What’s the top fence material to survive the heat?

You may thrive in hot weather. Soaking up the sun provides you a healthy glow. Enjoying the warmth makes your mood move from bah humbug to let’s party!

Your fence likely feels somewhat differently about sunlight and hot temperatures. Needless to say, if you choose the ideal fence material, you may set your fence up to thrive just as you do in the heat of the sun.

Curious what material works best for the fence that should survive the heat? Read our guide before purchasing and you’ll have a fence that like you, is ready for anything!

Is Your Fence Under the Weather?

If you’re like other homeowners, you likely take your fence for granted. That is, until you notice a section or two buckling, warping, or leaning to one side. Those are all symptoms of a wood fence handling the brutal effects of a hot climate.

You love the sun since it is possible to escape back to the cool conditioned air of your home or office. A fence is not so lucky. Hot temperatures can have a significant negative effect on a fence.

By way of example, a fence exposed to the elements can suffer all the above but also may deteriorate quickly. Wood fences are especially vulnerable to heat since they expand.

It is not only wood fences that bear the load of sunlight and heat. Any fence made of a non-weatherproof substance can suffer when left unattended and under the weather.

Prerequisites for a Weatherproof Fence

If you’re installing a fence in a hot, sunny climate and expect it to thrive, start looking for these three factors when shopping for fence material:

  • Heat-Resistant
  • Doesn’t Expand
  • Water-Resistant

You do not want a fence that gets so hot you or your children can not touch it without getting burned. Also, start looking for a substance that doesn’t absorb water when it rains. Ultimately, you don’t want a fence made of a material that expands as it gets hot.

As you’ll see later in this post, wood might not be the ideal selection for a fence as it doesn’t pass any of these three tests.

Your Fence and the Heat of the Sun

A fence constructed from a material like wood that expands in warm temperatures, may wear out faster and suffer damage. Heat can also cause warping, which might separate the planks from the fasteners.

We already know how much you enjoy basking in the sun a beautiful summer day. Your fence, however, can degrade or lose its color when exposed to ultraviolet (UV) rays.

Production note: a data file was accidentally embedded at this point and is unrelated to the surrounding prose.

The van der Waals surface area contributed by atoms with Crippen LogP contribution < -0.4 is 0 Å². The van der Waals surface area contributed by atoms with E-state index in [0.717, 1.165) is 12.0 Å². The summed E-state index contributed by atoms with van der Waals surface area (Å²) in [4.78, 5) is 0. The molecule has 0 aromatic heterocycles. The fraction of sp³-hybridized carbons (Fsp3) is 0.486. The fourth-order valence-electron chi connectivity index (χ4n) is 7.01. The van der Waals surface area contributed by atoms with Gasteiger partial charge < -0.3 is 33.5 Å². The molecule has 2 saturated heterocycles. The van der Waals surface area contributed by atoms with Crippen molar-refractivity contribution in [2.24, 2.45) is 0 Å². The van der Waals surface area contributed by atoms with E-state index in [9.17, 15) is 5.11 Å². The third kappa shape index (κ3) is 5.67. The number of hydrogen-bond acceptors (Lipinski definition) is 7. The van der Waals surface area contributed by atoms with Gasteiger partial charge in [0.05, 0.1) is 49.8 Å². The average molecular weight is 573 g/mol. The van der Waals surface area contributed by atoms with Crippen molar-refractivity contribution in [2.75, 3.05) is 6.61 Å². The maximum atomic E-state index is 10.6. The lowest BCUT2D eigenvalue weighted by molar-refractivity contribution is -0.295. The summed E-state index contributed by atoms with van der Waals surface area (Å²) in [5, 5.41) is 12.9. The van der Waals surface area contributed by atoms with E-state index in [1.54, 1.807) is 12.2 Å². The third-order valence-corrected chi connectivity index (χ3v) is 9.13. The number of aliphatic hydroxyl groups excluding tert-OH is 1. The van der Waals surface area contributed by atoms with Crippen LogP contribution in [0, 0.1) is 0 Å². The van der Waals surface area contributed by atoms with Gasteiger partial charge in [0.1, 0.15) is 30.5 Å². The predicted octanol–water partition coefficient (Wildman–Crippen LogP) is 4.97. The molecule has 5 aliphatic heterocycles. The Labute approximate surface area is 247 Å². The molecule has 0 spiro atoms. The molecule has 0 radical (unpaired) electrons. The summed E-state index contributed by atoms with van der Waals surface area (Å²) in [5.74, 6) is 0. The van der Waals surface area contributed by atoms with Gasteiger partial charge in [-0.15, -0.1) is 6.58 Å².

While shopping for a new fence, start looking for materials designed to withstand the heat of the sun. A popular fence material for warm climates is vinyl. Stick with us and we will talk about why.

Vinyl Isn’t Only for Records

Vinyl is a sturdy material for record albums, but did you know it’s also great for fences?

Today’s vinyl fence material often contains titanium dioxide. TIO2 protects a fence from degrading due to UV ray exposure.

Generally, vinyl resists changes in temperature. This is fantastic if you reside in a hot climate because vinyl won’t expand much on a hot day. Additionally, it doesn’t contract when the temperatures drop–great for homeowners living farther away from the equator.

Vinyl also is not a very good heat conductor. On scorching hot days, a vinyl fence won’t feel hot to the touch. Perfect for backyards where children play (and occasionally attempt to scale the fence).

If those benefits are not sufficient, vinyl fencing is cheap, long-lasting, and beautiful to look at.

The Missing Link

Vinyl is a fantastic fence material, but if you’re looking for another option, have you considered chain link?

Chain link is definitely an acceptable alternative substance for homeowners looking for a weather-resistant fence. It doesn’t expand under the warmth of the sun, or contract when cooler weather arrives. The disadvantage is that chain link can get hot after sitting in the sun all day.

That said, should you touch a hot chain link fence, you won’t leave your hands on it for a long time. As you won’t suffer a severe burn, it may feel uncomfortable. Tip: A chain link fence painted black absorbs more of the sun’s warmth.

Chain link is a metal, meaning it will corrode comparatively fast. Rust causes deterioration. Look for a manufacturer that uses special coating to prevent rust.

Learn more about the similarities and differences between vinyl and chain link fence materials. Either makes a excellent choice for a fence, especially if you reside in one of the warmer parts of the country.